Despite suffering from a skin condition as beyond his control as his skin color, the Black Navy chief placed grooming standards above the damage that shaving wrought on his face.

Roughly 45 percent of Black servicemembers grapple to varying levels with pseudofolliculitis barbae, known in the military as PFB and to the civilian world as razor bumps.

Like several Black Navy men who spoke with Navy Times for this report, the chief realized he had the condition years ago, when he started shaving daily in boot camp.

Each day, those cut hairs curled back and grew into his skin, producing a mass of angry, inflamed bumps on his neck.

“It became that you’re shaving over the bumps, that’s cutting the heads off them, you have bleeding and severe discomfort,” the chief said.

Those bumps had no time to heal before the razor came out again, he said, and medical did little more than recommend hot towels and tweezers.

He tried to shave the hairs in the recesses around the bumps. More pain, bleeding and scarring ensued.

But the chief gritted through it, because his superiors had told him to shave and the Navy was his future.

“I came from a super-small town,” he said. “Just me being in the Navy was a huge thing. I was willing to do just about anything to keep from going back.”

Like countless past and present PFB sufferers, most of them Black men, the chief eventually obtained relief via a shaving waiver, or “no-shave chit.”

Men of any race can suffer from PFB, but the curly nature of a Black man’s facial hair means it hits them particularly hard, afflicting up to three out of five African American men.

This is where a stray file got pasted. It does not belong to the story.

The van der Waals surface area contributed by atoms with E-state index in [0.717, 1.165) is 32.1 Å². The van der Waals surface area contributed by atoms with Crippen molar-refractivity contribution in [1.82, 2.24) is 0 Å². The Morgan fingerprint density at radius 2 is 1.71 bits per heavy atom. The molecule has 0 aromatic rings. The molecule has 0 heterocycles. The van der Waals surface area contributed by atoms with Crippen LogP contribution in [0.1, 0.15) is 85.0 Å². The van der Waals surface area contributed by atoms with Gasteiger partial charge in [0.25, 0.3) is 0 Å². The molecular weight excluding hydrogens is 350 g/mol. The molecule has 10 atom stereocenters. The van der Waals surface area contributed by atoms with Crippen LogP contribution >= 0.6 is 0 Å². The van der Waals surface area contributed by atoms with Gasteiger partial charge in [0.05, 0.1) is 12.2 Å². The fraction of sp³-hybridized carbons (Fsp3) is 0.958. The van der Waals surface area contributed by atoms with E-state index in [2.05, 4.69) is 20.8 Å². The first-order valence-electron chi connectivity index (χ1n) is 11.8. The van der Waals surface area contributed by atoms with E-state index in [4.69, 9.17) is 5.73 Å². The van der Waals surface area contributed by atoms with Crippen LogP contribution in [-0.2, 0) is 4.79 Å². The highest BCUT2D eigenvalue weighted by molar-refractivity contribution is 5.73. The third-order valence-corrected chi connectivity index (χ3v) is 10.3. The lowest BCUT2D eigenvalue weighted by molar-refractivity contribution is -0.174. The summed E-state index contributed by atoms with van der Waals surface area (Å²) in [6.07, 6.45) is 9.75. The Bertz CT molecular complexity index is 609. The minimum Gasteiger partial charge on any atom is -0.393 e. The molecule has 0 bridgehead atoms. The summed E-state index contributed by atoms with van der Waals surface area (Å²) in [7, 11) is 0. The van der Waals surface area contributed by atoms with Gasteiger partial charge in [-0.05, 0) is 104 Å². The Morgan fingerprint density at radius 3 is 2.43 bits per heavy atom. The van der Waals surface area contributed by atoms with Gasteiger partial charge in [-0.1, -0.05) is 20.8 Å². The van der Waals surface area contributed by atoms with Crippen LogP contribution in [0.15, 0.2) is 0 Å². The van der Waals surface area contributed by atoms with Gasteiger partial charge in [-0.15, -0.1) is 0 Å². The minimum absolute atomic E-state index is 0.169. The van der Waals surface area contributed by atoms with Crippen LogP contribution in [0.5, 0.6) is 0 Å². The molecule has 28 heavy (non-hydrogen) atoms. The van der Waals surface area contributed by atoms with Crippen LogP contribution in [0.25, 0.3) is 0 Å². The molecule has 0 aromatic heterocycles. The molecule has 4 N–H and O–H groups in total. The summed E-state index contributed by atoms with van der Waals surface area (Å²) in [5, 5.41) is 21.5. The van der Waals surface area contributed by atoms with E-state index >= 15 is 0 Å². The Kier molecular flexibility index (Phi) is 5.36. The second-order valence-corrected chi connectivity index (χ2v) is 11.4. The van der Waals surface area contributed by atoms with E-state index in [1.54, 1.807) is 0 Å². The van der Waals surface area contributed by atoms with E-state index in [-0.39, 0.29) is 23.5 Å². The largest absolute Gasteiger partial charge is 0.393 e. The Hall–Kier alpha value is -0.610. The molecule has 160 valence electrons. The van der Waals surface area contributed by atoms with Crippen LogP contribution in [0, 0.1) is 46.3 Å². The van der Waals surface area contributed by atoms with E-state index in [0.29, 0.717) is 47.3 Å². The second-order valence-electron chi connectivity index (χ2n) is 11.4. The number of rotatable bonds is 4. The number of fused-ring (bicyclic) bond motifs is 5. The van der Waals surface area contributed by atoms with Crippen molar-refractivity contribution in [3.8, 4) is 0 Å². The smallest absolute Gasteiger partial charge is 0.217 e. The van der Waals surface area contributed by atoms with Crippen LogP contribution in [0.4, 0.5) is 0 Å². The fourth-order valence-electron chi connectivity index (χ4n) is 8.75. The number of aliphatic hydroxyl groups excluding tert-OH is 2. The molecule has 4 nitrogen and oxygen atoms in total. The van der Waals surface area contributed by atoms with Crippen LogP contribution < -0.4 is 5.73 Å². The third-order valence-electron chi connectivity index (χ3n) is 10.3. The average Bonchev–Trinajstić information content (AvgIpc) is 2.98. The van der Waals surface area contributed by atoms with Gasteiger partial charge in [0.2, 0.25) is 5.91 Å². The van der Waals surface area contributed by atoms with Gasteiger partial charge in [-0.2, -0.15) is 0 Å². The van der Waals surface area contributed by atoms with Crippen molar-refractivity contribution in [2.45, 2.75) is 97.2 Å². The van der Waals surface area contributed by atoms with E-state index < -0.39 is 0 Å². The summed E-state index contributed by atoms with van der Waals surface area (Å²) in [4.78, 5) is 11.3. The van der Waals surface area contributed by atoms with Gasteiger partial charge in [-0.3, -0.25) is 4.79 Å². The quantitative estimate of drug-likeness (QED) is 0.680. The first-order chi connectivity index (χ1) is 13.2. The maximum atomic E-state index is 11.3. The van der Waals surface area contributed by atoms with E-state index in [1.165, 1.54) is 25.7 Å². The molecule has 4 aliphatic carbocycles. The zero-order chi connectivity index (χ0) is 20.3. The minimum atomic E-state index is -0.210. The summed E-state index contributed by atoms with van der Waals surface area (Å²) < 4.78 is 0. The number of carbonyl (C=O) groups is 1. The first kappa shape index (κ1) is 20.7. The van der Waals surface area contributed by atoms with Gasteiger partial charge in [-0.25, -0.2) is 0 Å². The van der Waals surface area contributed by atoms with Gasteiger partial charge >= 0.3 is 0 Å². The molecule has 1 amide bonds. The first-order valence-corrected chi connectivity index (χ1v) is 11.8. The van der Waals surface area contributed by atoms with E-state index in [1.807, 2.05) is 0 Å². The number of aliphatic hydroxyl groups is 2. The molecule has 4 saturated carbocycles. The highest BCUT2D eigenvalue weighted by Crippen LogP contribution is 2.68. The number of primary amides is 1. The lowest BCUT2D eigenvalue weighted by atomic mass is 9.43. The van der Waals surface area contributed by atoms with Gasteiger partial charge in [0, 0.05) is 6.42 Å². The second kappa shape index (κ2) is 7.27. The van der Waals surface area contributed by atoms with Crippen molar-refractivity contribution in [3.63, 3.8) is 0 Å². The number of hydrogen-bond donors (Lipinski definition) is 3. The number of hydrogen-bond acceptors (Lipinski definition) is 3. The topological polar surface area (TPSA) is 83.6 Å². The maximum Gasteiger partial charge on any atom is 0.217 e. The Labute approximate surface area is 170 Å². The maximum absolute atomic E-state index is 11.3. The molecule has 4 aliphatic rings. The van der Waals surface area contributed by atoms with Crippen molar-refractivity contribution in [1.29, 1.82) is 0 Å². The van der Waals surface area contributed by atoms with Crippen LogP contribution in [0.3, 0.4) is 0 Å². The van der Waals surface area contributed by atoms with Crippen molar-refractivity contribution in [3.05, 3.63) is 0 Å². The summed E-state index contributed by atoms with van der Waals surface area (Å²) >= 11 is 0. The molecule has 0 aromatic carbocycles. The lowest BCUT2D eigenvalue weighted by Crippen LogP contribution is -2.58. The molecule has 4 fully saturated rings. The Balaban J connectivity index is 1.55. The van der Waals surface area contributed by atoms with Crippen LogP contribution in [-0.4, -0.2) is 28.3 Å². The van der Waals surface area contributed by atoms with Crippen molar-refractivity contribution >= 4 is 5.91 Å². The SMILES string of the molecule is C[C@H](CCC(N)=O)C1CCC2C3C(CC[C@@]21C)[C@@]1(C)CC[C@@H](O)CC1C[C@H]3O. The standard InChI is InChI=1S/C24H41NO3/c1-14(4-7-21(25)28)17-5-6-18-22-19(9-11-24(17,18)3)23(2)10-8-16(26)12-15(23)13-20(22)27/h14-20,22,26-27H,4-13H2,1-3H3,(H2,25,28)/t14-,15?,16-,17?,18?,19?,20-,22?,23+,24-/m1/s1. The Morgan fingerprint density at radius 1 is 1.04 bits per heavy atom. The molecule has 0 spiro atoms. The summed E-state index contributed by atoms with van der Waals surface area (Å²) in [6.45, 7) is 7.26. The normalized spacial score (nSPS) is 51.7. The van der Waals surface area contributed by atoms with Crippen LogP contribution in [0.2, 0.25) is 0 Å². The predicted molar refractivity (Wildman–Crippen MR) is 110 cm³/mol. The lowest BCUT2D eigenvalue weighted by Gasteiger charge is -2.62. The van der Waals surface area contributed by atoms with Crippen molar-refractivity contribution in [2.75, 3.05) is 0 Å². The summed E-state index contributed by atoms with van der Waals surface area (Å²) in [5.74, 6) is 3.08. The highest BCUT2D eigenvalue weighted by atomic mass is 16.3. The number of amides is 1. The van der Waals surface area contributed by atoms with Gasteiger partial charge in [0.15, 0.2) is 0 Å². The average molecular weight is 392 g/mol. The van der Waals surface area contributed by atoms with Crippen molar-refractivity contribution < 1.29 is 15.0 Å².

And according to several Black sailors who spoke with Navy Times, growing a beard brought them pain relief but ushered in a raft of professional obstacles, petty indignities and institutional side-eye from a Navy that has carried both a formal and informal aversion to facial hair for decades.

“You never see a sailor on a poster with a beard,” another chief told Navy Times.

‘The service isn’t meant for you’

Several Black enlisted and commissioned sailors suffering from PFB shared the same sentiment: that the Navy’s formal policies toward their condition — and the sea service’s informal attitude toward beards — renders them as less-than among their shipmates, even as the Navy has joined other American institutions in much-publicized efforts to better consider diversity following the police murder of George Floyd in 2020.

Because PFB mainly afflicts Black men, they say, Navy PFB rules and the norms surrounding shaving and beards end up discriminating against Black sailors in ways big and small, all because of a skin condition they were born with.

“The razor bump issue is actually as much of a rock in my shoe as Confederate flags on base,” one Black officer said. “The current climate sends a bad message to Black males that the service isn’t meant for ‘you.’”

The Navy is the only service that doesn’t allow permanent or years-long medical shaving waivers, a policy couched around safety.

But a new study launched last month at the direction of Navy Secretary Carlos Del Toro suggests such policies could change yet again.

Under the auspices of the department’s ongoing diversity, equity and inclusion efforts, the new study will offer a fresh assessment of whether a beard prevents a proper facemask seal during shipboard firefighting, while examining other literature on the topic and potential alternatives for bearded sailors and Marines.

The study could potentially lead to changes in PFB and beard policies that some Black sailors feel have unfairly singled them out for decades.